Yes, that is what the Free Trade Areas (FTA) should be called. An FTA is not free trade. It is a PTA, preferential trade agreement/arrangement. And "preferential" means discrimination. Suppose we have JFTA -- Jakarta Free Trade Area. Goods exported by West Jakarta to North Jakarta are tariff-free. But goods from Depok, Tangerang, and Bekasi are imposed some tariff if to be sold in Jakarta area. As a result, they can't compete with goods made in Jakarta. What do you call this, free trade? Nope. It's discrimination.

Suppose again, labor from Tangerang are cheaper than those of West Jakarta in producing hats (I use hats here, so that I can assume similar technology, no?). In the absence of tariff, Tangerang-made hats should be cheaper than West Jakarta-made ones. In the meantime East Jakarta doesn't produce hats. But their people like hats. Which hats they would rationally buy? Tangerang hats, of course. But what is the main goal of JFTA? To make the Tangerang-made hats less competitive. That is, by imposing the damn tariff, JFTA makes the Jakarta-made hats cheaper. Or more precisely, deceptively cheaper. East Jakartans now are buying hats from the inefficient West Jakarta's producers. And you're calling this free trade? Give me a break.

That was the main point in my presentation this morning in Kuala Lumpur for the 8th Annual Conference of Economic Freedom Network Asia. The theme this year is "Preferential Trade Agreements: Local Solutions for Global Free Trade?". Of course I wasn't talking about my imaginary JFTA. I was concerned with all the current movements in the region toward PTAs (and other type of discrimination, bilateral trade agreements, BTAs). I know WTO's Doha Agenda was fractured. But at least, if you really have to have some kind of "clubbing", do it on MFN (most-favored nations) principle. That is, a non-discriminatory way. And if you don't want the "spaghetti bowl effect" (boy it's messy), try unilateral improvements at home. While waiting for the WTO's major surgery.

Oh by the way, the Network also launched the 2006 Annual Report of Economic Freedom of the World. As usual, the Report has some interesting stuff inside, including of course the Economic Freedom Index; and now with a special chapter by William Easterly. Ape, who's also here will be talking about that. Ape, the floor is yours.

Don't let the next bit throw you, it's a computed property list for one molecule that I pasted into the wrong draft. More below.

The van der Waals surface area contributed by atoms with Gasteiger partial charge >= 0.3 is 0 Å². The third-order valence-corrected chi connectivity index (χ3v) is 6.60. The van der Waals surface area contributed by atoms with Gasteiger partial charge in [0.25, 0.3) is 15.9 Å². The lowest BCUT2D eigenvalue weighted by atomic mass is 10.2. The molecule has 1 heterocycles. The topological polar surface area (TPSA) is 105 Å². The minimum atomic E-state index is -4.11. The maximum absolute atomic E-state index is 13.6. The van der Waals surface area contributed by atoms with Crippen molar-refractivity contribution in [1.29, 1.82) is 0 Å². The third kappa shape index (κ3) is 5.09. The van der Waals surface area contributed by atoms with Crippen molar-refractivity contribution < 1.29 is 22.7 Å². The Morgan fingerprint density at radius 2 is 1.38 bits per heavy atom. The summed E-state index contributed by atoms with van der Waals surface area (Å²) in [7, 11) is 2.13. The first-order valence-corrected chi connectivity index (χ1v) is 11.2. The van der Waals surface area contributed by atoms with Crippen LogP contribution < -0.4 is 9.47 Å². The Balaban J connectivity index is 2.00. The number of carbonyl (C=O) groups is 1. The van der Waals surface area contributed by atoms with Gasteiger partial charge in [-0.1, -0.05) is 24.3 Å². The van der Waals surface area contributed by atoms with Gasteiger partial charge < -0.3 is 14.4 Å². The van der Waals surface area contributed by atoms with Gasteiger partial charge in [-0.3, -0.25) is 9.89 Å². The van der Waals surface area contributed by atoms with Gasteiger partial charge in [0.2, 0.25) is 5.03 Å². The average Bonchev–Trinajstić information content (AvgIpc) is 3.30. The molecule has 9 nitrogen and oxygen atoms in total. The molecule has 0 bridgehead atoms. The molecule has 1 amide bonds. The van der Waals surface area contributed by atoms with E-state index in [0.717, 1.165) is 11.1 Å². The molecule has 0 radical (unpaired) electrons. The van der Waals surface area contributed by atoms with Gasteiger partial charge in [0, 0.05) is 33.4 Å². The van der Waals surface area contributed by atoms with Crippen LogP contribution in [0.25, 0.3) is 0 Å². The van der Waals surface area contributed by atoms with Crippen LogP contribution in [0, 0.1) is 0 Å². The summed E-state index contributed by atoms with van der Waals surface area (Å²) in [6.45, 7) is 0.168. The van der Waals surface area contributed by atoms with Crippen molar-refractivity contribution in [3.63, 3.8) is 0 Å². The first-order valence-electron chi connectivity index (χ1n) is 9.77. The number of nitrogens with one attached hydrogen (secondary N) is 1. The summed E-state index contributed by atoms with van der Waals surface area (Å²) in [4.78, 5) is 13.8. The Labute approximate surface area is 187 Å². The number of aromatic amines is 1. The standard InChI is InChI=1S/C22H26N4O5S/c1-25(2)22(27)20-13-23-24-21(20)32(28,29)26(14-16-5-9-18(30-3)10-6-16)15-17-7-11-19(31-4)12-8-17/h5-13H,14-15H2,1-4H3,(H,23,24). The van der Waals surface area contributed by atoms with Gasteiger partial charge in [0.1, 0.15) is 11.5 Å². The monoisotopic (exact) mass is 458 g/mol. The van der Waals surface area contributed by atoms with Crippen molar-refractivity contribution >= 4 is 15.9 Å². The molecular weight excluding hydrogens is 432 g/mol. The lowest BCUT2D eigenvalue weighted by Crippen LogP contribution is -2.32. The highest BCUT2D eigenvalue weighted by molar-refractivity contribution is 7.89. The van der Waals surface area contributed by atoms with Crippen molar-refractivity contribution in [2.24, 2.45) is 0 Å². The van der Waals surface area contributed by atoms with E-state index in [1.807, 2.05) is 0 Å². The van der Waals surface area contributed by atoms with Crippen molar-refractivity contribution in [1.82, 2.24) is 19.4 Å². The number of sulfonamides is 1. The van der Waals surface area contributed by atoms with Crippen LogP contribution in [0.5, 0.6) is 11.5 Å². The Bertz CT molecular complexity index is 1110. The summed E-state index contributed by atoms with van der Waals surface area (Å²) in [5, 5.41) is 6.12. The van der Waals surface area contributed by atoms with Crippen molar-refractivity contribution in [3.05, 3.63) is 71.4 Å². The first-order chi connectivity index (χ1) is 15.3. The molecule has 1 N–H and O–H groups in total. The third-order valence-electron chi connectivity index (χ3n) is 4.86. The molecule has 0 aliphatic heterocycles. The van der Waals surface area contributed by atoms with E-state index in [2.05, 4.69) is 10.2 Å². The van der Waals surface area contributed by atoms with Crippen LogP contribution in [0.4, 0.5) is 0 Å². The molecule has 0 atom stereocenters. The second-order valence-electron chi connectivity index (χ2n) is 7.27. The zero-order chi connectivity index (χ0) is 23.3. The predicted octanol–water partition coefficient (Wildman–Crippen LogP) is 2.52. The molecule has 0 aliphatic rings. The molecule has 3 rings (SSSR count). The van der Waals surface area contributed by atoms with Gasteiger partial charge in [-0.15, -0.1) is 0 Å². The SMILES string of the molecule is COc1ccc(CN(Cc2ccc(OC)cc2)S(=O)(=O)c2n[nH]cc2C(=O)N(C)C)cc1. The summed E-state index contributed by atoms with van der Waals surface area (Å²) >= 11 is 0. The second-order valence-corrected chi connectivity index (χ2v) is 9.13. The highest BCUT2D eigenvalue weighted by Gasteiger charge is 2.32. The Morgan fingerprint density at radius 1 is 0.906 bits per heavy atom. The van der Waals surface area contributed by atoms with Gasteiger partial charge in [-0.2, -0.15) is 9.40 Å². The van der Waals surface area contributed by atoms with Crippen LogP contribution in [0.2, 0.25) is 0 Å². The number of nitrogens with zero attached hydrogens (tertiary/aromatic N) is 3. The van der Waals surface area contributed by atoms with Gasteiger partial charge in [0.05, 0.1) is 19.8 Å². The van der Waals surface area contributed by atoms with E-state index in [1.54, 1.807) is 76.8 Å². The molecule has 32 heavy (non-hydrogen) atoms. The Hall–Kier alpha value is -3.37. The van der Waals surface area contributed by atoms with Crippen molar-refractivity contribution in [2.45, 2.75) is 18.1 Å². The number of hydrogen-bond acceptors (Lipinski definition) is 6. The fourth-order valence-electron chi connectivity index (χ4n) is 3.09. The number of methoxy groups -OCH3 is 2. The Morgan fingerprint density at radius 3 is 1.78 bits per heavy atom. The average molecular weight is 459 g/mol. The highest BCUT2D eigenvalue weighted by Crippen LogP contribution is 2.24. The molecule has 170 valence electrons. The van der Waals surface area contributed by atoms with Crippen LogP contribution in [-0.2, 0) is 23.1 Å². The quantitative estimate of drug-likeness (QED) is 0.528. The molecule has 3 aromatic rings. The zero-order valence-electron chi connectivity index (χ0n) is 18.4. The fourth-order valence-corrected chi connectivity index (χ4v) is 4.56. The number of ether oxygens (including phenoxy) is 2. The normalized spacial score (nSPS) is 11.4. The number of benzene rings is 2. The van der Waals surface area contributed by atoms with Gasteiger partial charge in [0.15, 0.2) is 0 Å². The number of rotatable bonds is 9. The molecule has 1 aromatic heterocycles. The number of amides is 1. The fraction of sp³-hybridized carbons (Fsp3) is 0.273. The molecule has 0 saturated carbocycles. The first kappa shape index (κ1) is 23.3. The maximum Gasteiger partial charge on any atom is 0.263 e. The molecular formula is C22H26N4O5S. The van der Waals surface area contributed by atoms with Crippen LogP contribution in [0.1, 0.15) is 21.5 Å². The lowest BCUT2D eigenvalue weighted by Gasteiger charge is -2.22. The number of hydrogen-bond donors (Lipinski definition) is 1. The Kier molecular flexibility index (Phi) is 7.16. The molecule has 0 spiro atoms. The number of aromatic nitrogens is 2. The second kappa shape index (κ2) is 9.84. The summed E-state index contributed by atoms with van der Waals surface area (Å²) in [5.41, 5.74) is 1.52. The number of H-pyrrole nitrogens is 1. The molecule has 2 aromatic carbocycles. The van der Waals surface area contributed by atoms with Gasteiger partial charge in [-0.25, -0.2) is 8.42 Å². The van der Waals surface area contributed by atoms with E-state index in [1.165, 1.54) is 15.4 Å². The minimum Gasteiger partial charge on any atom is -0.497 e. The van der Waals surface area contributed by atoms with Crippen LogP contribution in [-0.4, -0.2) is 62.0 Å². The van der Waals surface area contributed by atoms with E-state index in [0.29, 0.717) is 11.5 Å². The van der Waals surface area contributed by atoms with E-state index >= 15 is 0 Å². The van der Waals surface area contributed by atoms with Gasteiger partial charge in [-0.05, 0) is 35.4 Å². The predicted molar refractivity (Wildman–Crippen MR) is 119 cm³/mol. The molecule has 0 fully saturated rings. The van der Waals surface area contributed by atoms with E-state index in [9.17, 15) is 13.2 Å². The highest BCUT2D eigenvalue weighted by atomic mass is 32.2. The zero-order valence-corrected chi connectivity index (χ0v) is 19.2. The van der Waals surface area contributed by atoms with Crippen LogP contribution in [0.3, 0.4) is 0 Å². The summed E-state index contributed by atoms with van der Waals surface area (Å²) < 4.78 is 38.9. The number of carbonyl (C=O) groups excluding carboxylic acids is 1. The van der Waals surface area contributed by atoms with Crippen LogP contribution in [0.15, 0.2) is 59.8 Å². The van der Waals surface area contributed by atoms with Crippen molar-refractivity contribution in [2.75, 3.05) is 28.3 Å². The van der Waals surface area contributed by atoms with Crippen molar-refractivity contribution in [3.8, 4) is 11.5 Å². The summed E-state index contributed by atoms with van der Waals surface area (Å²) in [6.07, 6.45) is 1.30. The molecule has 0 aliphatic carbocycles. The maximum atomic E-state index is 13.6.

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Friday, September 08, 2006

More on education and contraception

Now I've found an interesting pattern. Discussing polygamy or condoms is how to get many comments and hit rate.. :-) Many thanks for the comments on my previous posting. I was about to make a response to some comments, until I realize my reply worth a separate entry.

Then Yudo mentioned about the need to estimate the effect of education on different contraceptive methods. Actually, that was what I did. In addition to 'any modern method'* I estimated four different methods: 1) birth pills, 2) IUD, 3) periodic abstinence, and 4) condom. There four represents different 'levels of difficulty.'

In terms of difficulty, birth pills are moderate. It is easy to use, but requires some careful attention and understanding on how to effectively use it. IUD is easier -- you just come to the clinic and let the doctor do that for you. But on the same time, you need to have knowledge or awareness and access to the clinic. Periodic abstinence is, well, difficult. A lot of careful calculation is required. Condoms, on the other hand, is no rocket science.

My prior hypothesis is that the more difficult a contraceptive method is, the higher is the impact of education on the probability of using it. So, this is another way to estimate the return on education. But, as I mentioned earlier, I found no statistically significant impact of education on the probability of using the first three. The reason was because the family planning program in Indonesia has been quite successful. So regardless of education and wealth, Indonesian women has relatively had high knowledge and access to contraception.

Interestingly, for condoms -- the easiest method of those four -- the coefficient is (marginally) significant. Meaning that the probability of using condoms still depends on the level of education. This opens the room for more exploration.

Remember that unlike pills, injections or IUD, the use of condoms put the responsibility on men (husbands).** Remember also the unbalanced relative position between men and women in terms of sexual relationship and behavior (read: men are less responsible). For women, more schooling may mean two things: 1) more bargaining position in the household, and 2) higher chance of getting a more educated, more responsible husband.

* Modern method = the term to distinguish 'traditional' or 'folklore' contraceptive method. Boys, please be informed that asking your girlfriend to drink Sprite or jump up and down after having sex is not a modern contraceptive method! It is not even a method...!

** Still yet to find the story for periodic abstinence.